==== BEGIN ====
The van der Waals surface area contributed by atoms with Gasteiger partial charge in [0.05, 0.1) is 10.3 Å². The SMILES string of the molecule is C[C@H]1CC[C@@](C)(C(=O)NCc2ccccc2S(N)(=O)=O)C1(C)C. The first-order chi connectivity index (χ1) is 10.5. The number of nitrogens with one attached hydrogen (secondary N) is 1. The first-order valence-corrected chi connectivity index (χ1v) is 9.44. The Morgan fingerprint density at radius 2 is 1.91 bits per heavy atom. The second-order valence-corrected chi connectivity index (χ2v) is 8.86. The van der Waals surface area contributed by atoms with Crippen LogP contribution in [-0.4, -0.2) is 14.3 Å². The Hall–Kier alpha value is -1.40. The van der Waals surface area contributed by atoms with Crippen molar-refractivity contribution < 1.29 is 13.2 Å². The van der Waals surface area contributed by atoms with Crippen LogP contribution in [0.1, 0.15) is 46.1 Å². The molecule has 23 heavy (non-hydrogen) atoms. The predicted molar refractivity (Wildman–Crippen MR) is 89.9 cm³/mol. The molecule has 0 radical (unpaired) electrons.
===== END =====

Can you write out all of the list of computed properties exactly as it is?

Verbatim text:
The van der Waals surface area contributed by atoms with Gasteiger partial charge in [0.05, 0.1) is 10.3 Å². The SMILES string of the molecule is C[C@H]1CC[C@@](C)(C(=O)NCc2ccccc2S(N)(=O)=O)C1(C)C. The first-order chi connectivity index (χ1) is 10.5. The number of nitrogens with one attached hydrogen (secondary N) is 1. The first-order valence-corrected chi connectivity index (χ1v) is 9.44. The Morgan fingerprint density at radius 2 is 1.91 bits per heavy atom. The second-order valence-corrected chi connectivity index (χ2v) is 8.86. The van der Waals surface area contributed by atoms with Crippen LogP contribution in [-0.4, -0.2) is 14.3 Å². The Hall–Kier alpha value is -1.40. The van der Waals surface area contributed by atoms with Crippen molar-refractivity contribution < 1.29 is 13.2 Å². The van der Waals surface area contributed by atoms with Crippen LogP contribution in [0.1, 0.15) is 46.1 Å². The molecule has 23 heavy (non-hydrogen) atoms. The predicted molar refractivity (Wildman–Crippen MR) is 89.9 cm³/mol. The molecule has 0 radical (unpaired) electrons.